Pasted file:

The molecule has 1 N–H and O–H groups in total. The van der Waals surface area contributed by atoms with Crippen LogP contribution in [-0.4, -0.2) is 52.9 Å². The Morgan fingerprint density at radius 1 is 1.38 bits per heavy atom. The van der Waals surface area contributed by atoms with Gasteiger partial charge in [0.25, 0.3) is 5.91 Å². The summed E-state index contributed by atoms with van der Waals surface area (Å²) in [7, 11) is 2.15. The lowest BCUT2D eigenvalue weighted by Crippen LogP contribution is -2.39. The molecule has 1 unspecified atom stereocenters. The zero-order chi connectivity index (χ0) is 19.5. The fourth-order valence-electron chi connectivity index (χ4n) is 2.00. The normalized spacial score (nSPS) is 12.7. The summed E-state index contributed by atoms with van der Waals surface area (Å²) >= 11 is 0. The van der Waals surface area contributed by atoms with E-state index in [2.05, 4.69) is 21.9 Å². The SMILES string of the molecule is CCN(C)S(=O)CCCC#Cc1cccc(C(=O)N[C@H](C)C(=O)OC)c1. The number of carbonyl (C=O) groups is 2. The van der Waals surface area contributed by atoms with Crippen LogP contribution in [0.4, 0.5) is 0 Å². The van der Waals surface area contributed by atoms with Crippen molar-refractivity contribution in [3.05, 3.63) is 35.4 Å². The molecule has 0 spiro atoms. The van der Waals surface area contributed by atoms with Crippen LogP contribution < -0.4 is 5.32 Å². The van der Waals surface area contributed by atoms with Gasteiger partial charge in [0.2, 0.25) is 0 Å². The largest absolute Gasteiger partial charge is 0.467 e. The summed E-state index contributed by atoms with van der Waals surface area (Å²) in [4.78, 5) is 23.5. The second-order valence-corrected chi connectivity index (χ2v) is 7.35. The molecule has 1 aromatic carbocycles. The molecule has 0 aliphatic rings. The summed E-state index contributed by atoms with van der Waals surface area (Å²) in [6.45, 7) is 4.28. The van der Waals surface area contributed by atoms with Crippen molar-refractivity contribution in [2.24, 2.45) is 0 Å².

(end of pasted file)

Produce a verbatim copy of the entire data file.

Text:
The molecule has 1 N–H and O–H groups in total. The van der Waals surface area contributed by atoms with Crippen LogP contribution in [-0.4, -0.2) is 52.9 Å². The Morgan fingerprint density at radius 1 is 1.38 bits per heavy atom. The van der Waals surface area contributed by atoms with Gasteiger partial charge in [0.25, 0.3) is 5.91 Å². The summed E-state index contributed by atoms with van der Waals surface area (Å²) in [7, 11) is 2.15. The lowest BCUT2D eigenvalue weighted by Crippen LogP contribution is -2.39. The molecule has 1 unspecified atom stereocenters. The zero-order chi connectivity index (χ0) is 19.5. The fourth-order valence-electron chi connectivity index (χ4n) is 2.00. The normalized spacial score (nSPS) is 12.7. The summed E-state index contributed by atoms with van der Waals surface area (Å²) >= 11 is 0. The van der Waals surface area contributed by atoms with E-state index in [2.05, 4.69) is 21.9 Å². The SMILES string of the molecule is CCN(C)S(=O)CCCC#Cc1cccc(C(=O)N[C@H](C)C(=O)OC)c1. The number of carbonyl (C=O) groups is 2. The van der Waals surface area contributed by atoms with Crippen LogP contribution in [0.4, 0.5) is 0 Å². The van der Waals surface area contributed by atoms with Crippen molar-refractivity contribution in [3.05, 3.63) is 35.4 Å². The molecule has 0 spiro atoms. The van der Waals surface area contributed by atoms with Crippen LogP contribution < -0.4 is 5.32 Å². The van der Waals surface area contributed by atoms with Gasteiger partial charge in [0.2, 0.25) is 0 Å². The largest absolute Gasteiger partial charge is 0.467 e. The summed E-state index contributed by atoms with van der Waals surface area (Å²) in [4.78, 5) is 23.5. The second-order valence-corrected chi connectivity index (χ2v) is 7.35. The molecule has 1 aromatic carbocycles. The molecule has 0 aliphatic rings. The summed E-state index contributed by atoms with van der Waals surface area (Å²) in [6.45, 7) is 4.28. The van der Waals surface area contributed by atoms with Crippen molar-refractivity contribution in [2.24, 2.45) is 0 Å².